Program History For Health Professionals and Researchers

Find Cancer Early Program

Overview

People living in regional Australia are 20-30 per cent more likely to die within 5 years of a cancer diagnosis than people living in a metropolitan area¹.

Find Cancer Early  is a public health campaign which aims to reduce the disparity in cancer outcomes between metropolitan and regional Western Australia (WA). Program strategies include increasing community symptom awareness and addressing the barriers and myths around seeking help from a doctor.

Find Cancer Early focuses on the five most common cancers in WA – prostate, breast, skin, bowel and lung – and targets people over the age of 40 years, living in regional WA. There is a particular focus on hard to reach sub-populations such as Aboriginal and Torres Strait Islander peoples and people living in remote communities. Cancers found in these groups comprise almost 60 per cent of all cancer diagnoses in WA.

Background and History

Find Cancer Early  was first developed and implemented by Cancer Council WA in 2011 as part of the Improving Rural Cancer Outcomes Partnership Project with Western Australian Department of Health and the University of Western Australia.

Established in 2009, Improving Rural Cancer Outcomes looked into why regional people have poorer cancer outcomes. It was identified that people living in regional WA have poor symptom awareness, delay seeking help from a doctor and experience bottle necks in the diagnostic pathway.

The team was then awarded a five year National Health and Medical Research Council partnership grant to trial how to improve the situation. As a result, Find Cancer Early was born.

Find Cancer Early Phase 1

November 2011-November 2013

In Phase 1 of Find Cancer Early, a 2×2 factorial cluster randomised control trial was used to test whether general practitioner (GP) and community interventions could reduce the time to diagnosis in regional cancer patients.

2 areas were identified:

  • Area A: Wheatbelt, Goldfields, Great Southern regions received the community intervention and half of GP clinics received the GP intervention
  • Area B: Midwest and Southwest regions received no community intervention (to serve as a control) and half of GP clinics received the GP intervention
  • The Kimberley and Pilbara regions were excluded due to geographical remoteness and demographic differences making the populations less comparable for study purposes.

2 interventions were implemented:

  • Community Intervention: project staff on the ground delivered community education sessions and disseminated campaign resources
  • GP Education Intervention:  project staff on the ground provided positive predictive value resources and delivered academic detailing education sessions to GPs to streamline regional cancer diagnostic and referral pathways.

Evaluation: A Computer-Assisted Telephone Interview (CATI) survey was conducted at the end of the campaign to measure the differences in campaign awareness, knowledge and early-help seeking behaviour amongst campaign and control regions. The survey found that only 20.4 per cent of people in the control regions were aware of the Find Cancer Early campaign, while 61.4 per cent of people in the campaign regions were aware of the campaign²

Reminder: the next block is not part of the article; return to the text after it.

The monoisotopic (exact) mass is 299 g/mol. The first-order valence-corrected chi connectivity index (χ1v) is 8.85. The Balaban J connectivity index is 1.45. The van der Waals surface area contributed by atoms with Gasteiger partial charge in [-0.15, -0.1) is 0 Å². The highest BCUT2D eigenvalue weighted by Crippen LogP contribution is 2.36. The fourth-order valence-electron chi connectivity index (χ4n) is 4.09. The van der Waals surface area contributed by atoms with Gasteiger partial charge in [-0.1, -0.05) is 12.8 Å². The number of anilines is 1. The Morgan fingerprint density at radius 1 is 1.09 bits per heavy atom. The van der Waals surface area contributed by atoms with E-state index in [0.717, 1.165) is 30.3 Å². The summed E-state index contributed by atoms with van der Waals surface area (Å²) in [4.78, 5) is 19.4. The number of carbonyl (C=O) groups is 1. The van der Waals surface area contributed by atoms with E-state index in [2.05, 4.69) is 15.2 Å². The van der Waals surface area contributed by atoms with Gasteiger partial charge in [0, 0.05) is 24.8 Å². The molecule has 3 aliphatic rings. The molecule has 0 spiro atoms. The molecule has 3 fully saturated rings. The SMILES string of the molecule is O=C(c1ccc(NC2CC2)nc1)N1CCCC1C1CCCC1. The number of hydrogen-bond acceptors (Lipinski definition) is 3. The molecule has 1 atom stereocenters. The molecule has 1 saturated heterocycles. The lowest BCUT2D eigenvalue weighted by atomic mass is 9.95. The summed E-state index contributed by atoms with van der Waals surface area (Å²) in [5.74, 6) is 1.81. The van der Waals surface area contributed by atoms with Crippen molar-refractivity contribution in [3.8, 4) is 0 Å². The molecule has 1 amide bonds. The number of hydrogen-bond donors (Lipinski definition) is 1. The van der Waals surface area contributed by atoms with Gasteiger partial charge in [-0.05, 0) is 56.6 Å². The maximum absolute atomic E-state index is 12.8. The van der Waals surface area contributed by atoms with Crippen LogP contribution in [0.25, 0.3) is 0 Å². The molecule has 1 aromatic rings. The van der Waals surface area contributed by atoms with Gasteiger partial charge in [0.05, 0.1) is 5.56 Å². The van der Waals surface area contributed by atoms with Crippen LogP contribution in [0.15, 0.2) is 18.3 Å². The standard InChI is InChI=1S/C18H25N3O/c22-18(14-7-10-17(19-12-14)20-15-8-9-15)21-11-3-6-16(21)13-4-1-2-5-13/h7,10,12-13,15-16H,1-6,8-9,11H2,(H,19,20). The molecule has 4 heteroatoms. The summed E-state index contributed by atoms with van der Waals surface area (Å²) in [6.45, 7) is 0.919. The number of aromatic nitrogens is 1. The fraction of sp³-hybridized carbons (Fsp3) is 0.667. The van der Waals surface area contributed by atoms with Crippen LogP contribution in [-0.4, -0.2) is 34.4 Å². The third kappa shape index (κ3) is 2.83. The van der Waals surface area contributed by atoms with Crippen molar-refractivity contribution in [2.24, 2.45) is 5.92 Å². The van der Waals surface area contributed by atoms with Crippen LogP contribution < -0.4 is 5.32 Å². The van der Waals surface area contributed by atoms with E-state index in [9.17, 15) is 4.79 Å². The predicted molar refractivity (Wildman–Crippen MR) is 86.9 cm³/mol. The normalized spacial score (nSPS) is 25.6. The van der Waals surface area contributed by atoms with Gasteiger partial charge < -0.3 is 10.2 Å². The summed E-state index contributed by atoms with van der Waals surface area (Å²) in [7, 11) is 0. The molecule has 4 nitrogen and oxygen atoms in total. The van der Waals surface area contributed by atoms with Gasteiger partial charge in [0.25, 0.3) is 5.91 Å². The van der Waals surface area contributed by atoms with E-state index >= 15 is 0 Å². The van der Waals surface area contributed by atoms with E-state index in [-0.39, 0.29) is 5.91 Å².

Find Cancer Early Phase 2

October 2014-July 2016

In Phase 2 of Find Cancer Early, skin cancer was added to the suite of focus cancers. Cancer Council WA funded and coordinated a state-wide television and radio campaign to keep the message alive. The “Rural Doctors Bathroom” television commercial featuring five real rural WA general practitioners was created.

Evaluation: A second survey was conducted at the end of the campaign and showed campaign awareness throughout all regional WA (excluding Kimberley and Pilbara) was 64 per cent and recognition of the television advertisement alone was 48.3 per cent. A comparison of the first two surveys demonstrated no significant differences between total campaign awareness, indicating that the community intervention delivered by the project staff on the ground was equally effective as the mass media campaign³.

 Program Advocacy

Cancer Council WA advocated for continued support in the lead up to the 2017 State Government election  and received $1.6m for 4 years from WA Department of Health to continue and expand Find Cancer Early across regional WA.

Find Cancer Early Phase 3

August 2017-July 2021

  • 7 Regional Education Officers are delivering community education sessions, disseminating campaign resources, partnering with local stakeholders and attracting local media across regional WA
  • Messages are disseminated through mass media, including television, radio, press, online (Facebook, Google, Gmail and Youtube) and public bathroom signs.
  • Messages are also disseminated through social media, including Facebook and Instagram.

Evaluation: The third survey was conducted at the end of the campaign and showed campaign awareness throughout regional WA was 69.3 per cent.

Campaign resources

Visit the Find Cancer Early Resource Hub.

Further information

¹ Australian Institute of Health and Welfare (AIHW). Rural, Regional and Remote Health: Indicators of Health System Performance. Canberra: AIHW (2008). (Rural Health Series No. 10. Cat. No. PHE 103).

² Croager EJ, Gray V, Pratt IS, Slevin T, Pettigrew S, Holman CD, Bulsara M and Emery J (2018) Find Cancer Early: Evaluation of a Community Education Campaign to Increase Awareness of Cancer Signs and Symptoms in People in Regional Western Australians. Front. Public Health 6:22. doi: 10.3389/fpubh.2018.00022

³ WA Cancer Prevention Research Unit (WACPRU). Evaluation of the Find Cancer Early Campaign: Stages 1 and 2. Perth: WACPRU (2016).

⁴ WA Cancer Prevention Research Unit (WACPRU). Find Cancer Early Phase 3 CATI Evaluation. Perth: WACPRU (2019).